Sorry For Your Loss

Cops, social workers, therapists, just about anyone who deals with death in any capacity, learn to give an automatic, “I’m sorry for your loss,” to the bereaved. At first, this condolence by rote bothered me. It came across as insensitive and . . . well, automatic. Besides, it seemed to reduce the death of my mate to the level of a lost sock. I don’t mind as much now. Even though I have been born into the world of grief, I still don’t know what to say to someone who is grieving. Besides, grief is about loss, and not just the primary loss of a loved one, but also multiple secondary losses.

In my case, when I lost my life mate, I lost my home (my mate was my home even more than the house we lived in, but I lost that too when I had to move away). I lost the future we planned. I lost the hopes we had. I lost my best friend. I lost my partner. I lost my lifestyle. I lost the one person who knew everything about me and liked me anyway. I lost the person I could depend on to be there when I needed him. And most of all, I lost myself.

It’s not so much that I saw myself as an adjunct to him, or that my identity depended on him, but he was the focus of my life for more than three decades. By his very being, he gave my life meaning. Before we met, I always wondered about the meaning of life. I wanted to live a significant life, to make sure my life meant something. After we met, I didn’t worry about such things — at least, not much. It was important that we were together, that we faced the world together. Only after his death did I realize how much “togetherness” mattered to me. And the loss of that togetherness is something to mourn.

Now that I am alone, I have to find meaning in “aloneness,” to find significance in that aloneness. And I don’t know if I can. I feel fractured, as if bits of me are scattered all over the universe, and I haven’t a clue how to put myself together again. Oddly enough, I had no real interest in spending my years with anyone until he entered my life. And now I am back where I started. Sort of.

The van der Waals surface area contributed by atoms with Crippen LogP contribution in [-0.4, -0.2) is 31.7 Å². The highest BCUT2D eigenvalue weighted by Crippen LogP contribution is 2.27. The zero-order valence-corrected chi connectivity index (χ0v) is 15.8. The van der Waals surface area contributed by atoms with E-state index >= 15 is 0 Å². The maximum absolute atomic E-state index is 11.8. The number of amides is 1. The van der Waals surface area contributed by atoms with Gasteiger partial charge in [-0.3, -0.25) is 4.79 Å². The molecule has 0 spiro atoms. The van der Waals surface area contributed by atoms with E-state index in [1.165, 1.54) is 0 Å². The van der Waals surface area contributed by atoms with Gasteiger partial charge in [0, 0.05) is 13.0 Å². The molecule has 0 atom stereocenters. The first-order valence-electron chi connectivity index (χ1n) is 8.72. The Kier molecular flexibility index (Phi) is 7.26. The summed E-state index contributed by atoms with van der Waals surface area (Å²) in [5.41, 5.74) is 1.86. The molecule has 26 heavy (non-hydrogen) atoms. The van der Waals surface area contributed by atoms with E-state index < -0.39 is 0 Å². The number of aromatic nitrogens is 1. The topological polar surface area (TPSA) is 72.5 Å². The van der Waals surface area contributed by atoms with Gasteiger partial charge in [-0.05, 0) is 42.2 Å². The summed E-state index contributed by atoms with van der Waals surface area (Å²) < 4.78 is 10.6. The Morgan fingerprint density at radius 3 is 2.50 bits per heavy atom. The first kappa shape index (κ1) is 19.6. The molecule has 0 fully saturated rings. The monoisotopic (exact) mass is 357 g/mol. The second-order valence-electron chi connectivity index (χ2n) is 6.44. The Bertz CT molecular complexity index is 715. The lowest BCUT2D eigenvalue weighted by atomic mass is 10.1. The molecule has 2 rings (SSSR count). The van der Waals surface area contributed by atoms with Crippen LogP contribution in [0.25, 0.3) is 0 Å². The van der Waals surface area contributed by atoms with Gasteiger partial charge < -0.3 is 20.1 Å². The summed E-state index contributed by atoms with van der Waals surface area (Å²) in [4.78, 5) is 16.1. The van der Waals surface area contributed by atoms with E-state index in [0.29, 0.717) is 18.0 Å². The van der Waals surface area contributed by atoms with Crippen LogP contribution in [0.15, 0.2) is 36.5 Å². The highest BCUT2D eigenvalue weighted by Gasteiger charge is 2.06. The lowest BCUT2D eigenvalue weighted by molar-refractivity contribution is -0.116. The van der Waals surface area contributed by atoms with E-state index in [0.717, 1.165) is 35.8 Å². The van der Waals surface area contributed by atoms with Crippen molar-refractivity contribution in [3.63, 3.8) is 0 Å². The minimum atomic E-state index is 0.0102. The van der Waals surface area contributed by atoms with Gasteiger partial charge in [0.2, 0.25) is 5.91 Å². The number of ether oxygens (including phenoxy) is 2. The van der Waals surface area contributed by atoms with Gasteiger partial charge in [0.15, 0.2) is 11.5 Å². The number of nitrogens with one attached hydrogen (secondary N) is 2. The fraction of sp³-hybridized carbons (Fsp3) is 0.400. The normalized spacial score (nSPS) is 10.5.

I feel a bit foolish (and self-pitying) at times for all the tears I shed. I always thought I was more stoic than this, able to take life’s big dramas in stride. Yet the deletion of him from the earth is impossible for me to fathom. It affects every single aspect of my life. I haven’t found the bedrock of my new life — the thing, the idea, the place, whatever that bedrock might be — that gives me a firm footing and allows me to get on with my life. He’s been gone for twenty weeks (is that a lot or a little? I no longer have any sense of time) and everything is still resettling. If I get a grip on one facet of my loss, another secondary loss rises to the surface. And so his absence (and my loss) becomes more profound as time passes.

I’ve been trying to write again, and even in such an exercise that epitomizes aloneness, I feel his absence. I used to read what I wrote to him. He didn’t always have a suggestion or a comment, but sometimes he’d get a little smile on his face when I hit the scene just right. And that smile is just one more loss for which I am sorry.

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